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Google forced to pay $650,000 in damages for anti-competitive behavior with Maps

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Google has been forced to pay $650,000 in damages for anti-competitive behavior with Maps, after a French mapping company lodged a complaint.

Google France
Google France

The French Tribunal de Commerce has ordered Google to pay €500,000 (around $650,000) in damages to Bottin Cartographes, a company specializing in creating location maps for businesses. The Parisian court upheld an unfair competition complaint lodged by Bottin against Google France and parent Google Inc. for providing its Google Maps API to businesses free of charge. Google only charges businesses to use its API if they have high traffic, or charge users for access to their site.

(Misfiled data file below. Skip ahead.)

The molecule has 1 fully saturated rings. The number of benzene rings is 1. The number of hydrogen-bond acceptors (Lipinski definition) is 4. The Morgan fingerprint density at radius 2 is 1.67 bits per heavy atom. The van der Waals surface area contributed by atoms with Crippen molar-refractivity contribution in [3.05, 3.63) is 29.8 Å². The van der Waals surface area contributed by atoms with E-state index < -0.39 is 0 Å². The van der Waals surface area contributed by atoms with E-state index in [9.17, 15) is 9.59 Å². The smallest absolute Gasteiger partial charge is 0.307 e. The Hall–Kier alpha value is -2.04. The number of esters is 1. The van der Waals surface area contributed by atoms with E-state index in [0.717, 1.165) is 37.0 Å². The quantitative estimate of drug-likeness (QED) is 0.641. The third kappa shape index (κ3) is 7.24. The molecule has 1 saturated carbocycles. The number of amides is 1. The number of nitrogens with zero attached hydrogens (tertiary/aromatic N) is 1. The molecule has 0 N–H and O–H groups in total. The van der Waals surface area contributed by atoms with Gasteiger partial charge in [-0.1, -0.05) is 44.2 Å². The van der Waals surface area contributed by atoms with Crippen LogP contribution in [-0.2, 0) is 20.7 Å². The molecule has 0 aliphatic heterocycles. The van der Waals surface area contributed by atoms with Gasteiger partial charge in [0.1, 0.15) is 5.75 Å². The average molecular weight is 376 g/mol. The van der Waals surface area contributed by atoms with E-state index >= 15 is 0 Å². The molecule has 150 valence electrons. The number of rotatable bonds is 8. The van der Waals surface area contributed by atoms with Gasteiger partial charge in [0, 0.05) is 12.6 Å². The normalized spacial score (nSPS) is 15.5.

Bottin Cartographes first filed a complaint in 2009, and argued that Google was damaging its business by running Maps at a loss until it controlled the market.

"Google is ruining the market, they offer something that costs them. They want to crowd out the competition to gain a monopoly position in targeted internet advertising."

In addition to the €500,000 payment, Google will also have to pay a €15,000 fine. A spokesman confirmed Google's intention to appeal the decision, and added "We remain convinced that a free, high-quality mapping tool is beneficial to both users and website owners. There's real competition in this sector for us, both in France and abroad." Details on the case are limited at present, and it's not clear how Google defended itself, or what its basis for appeal is, but we'll bring you more on this as and when it surfaces.